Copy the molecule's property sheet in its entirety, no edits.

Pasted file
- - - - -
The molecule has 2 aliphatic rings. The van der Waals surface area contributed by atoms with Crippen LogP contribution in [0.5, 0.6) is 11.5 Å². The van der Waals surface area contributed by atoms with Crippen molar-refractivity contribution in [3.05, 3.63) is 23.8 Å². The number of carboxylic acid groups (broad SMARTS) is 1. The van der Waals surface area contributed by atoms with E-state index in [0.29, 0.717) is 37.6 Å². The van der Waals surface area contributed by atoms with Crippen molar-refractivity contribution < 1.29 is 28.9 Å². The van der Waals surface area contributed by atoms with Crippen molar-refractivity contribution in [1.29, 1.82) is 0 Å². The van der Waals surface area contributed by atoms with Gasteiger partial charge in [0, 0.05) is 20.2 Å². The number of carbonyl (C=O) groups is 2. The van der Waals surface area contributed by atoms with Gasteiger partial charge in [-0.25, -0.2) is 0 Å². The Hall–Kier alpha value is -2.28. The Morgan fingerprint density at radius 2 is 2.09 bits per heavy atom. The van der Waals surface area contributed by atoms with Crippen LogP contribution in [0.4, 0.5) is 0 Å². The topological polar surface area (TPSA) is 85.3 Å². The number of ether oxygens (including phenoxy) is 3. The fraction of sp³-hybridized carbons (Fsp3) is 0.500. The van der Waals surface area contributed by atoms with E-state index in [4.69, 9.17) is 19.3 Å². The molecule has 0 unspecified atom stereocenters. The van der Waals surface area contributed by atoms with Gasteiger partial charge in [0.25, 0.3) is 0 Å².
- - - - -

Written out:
The molecule has 2 aliphatic rings. The van der Waals surface area contributed by atoms with Crippen LogP contribution in [0.5, 0.6) is 11.5 Å². The van der Waals surface area contributed by atoms with Crippen molar-refractivity contribution in [3.05, 3.63) is 23.8 Å². The number of carboxylic acid groups (broad SMARTS) is 1. The van der Waals surface area contributed by atoms with E-state index in [0.29, 0.717) is 37.6 Å². The van der Waals surface area contributed by atoms with Crippen molar-refractivity contribution < 1.29 is 28.9 Å². The van der Waals surface area contributed by atoms with Crippen molar-refractivity contribution in [1.29, 1.82) is 0 Å². The van der Waals surface area contributed by atoms with Gasteiger partial charge in [0, 0.05) is 20.2 Å². The number of carbonyl (C=O) groups is 2. The van der Waals surface area contributed by atoms with Gasteiger partial charge in [-0.25, -0.2) is 0 Å². The Hall–Kier alpha value is -2.28. The Morgan fingerprint density at radius 2 is 2.09 bits per heavy atom. The van der Waals surface area contributed by atoms with Crippen LogP contribution in [0.4, 0.5) is 0 Å². The topological polar surface area (TPSA) is 85.3 Å². The number of ether oxygens (including phenoxy) is 3. The fraction of sp³-hybridized carbons (Fsp3) is 0.500. The van der Waals surface area contributed by atoms with E-state index in [4.69, 9.17) is 19.3 Å². The molecule has 0 unspecified atom stereocenters. The van der Waals surface area contributed by atoms with Gasteiger partial charge in [0.25, 0.3) is 0 Å².